Elder Scrolls Online: Just Another Fantasy MMO?

Fighting for a place in the fantasy MMO space.

The Elder Scrolls series has long been the king of the massively single-player RPG experience. But now Bethesda has recently released a video shedding some light on their mission to take their prize IP into the massively multiplayer arena.

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The high fantasy MMO market is hardly underpopulated, so what can Elder Scrolls Online bring to the table that will make it stand out or even just survive? Will the gaming public just be served up another Everquest retread or can Bethesda deliver something fresh?

Combat

Rather than rely on the static and hackneyed hotkey/cooldown slugfests found in most MMOs, Bethesda are looking to provide a “strategic realtime combat” experience. Previous Elder Scrolls iterations such as Skyrim and Oblivion both shared a more connected approach to fighting, with use of the mouse to heft and swing the weapon and raise the shield to block. If this can this be implemented effectively in an MMO environment, it would certainly go a long way toward providing a unique experience. However, any dilution of the familiar system will likely disappoint Elder Scrolls diehards.

World Immersion

The world of Tamriel is already a well-realised environment and setting the timeline 1000 years before Skyrim provides the opportunity for familiarity and some golden deja-vu moments for Elder Scrolls fans. The flyby sequence in the video shows rich, detailed environments with stark and impressive lighting effects. The eye candy is certainly present and correct. Yet the cynic might say it’s just another bunch of rolling hills, mystical forests and dingy dungeons.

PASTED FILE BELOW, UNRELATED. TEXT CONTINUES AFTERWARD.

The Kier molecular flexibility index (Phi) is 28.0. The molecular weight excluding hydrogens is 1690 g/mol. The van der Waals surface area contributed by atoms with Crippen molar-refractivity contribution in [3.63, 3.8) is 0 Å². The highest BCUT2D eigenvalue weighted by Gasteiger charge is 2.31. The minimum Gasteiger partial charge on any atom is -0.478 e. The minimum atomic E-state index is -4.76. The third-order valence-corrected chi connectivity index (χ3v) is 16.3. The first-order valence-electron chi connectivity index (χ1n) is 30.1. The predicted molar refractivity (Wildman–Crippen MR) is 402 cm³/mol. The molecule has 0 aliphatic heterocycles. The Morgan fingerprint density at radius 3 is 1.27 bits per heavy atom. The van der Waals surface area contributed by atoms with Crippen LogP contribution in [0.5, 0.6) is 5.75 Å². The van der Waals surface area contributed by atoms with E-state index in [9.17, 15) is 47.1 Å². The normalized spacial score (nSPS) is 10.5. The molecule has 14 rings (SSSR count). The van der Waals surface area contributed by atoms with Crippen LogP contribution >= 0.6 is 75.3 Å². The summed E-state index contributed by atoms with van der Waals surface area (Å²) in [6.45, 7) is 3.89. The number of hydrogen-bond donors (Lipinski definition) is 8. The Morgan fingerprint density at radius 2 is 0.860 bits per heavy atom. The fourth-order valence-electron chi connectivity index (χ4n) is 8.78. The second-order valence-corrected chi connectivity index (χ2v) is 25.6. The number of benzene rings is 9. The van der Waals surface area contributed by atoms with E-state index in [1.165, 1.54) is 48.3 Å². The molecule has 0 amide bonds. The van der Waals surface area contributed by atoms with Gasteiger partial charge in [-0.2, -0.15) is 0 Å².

Truly Massively Multiplayer?

Touting a mysterious “megaserver technology”, Bethesda claim that the gameworld will be unsharded, allowing all players to interact in shared “gamespaces”. If this genuinely works, it would be an important evolution in MMO gaming. However, reading between the lines, I suspect that this will still involve multiple instances of the same events occurring at the same time, in which case it’s not truly a single world. The engine can support “hundreds of characters on screen at one time” and the siege sequence in the video certainly looks impressive. Can an MMO Total War experience really be done?

New Twists on Old Mechanics

Character customisation will go beyond traditional class-based stereotypes. Abilities, armour and weapons can be combined in any way, allowing for “a tank with a bow, a mage with a two-handed weapon or a sneaky guy healing people.” Perks will allow characters to be vampires, werewolves or to command special pets. Player versus player sieges will take place on a massive scale and individuals can be crowned Emperor.

Perhaps Elder Scrolls Online can provide something different. However there’s no getting away from the “seen it all before” factor, with a seemingly traditional approach to character progression (levelling), quests, races and classes, raids. Mostly, my concern lies with the world. The Elder Scrolls series was unique explicitly because it was massively single player. You could immerse yourself in the world without fear of some idiot spamming local chat or bunnyhopping around your field of view. It was like a good book in which you could lose yourself.

Will going online strip away what was unique about the Elder Scrolls series or are we going to see “the next great RPG” MMO?

Elder Scrolls Online Website

 


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Author
Mat Westhorpe
Broken paramedic and coffee-drinking Englishman whose favourite dumb animal is an oxymoron. After over a decade of humping and dumping the fat and the dead, my lower spine did things normally reserved for Rubik's cubes, bringing my career as a medical clinician to an unexpectedly early end. Fortunately, my real passion is in writing and given that I'm now highly qualified in the art of sitting down, I have the time to pursue it. Having blogged about video games (well, mostly EVE Online) for years, I hope to channel my enjoyment of wordcraft and my hobby of gaming into one handy new career that doesn't involve other people's vomit.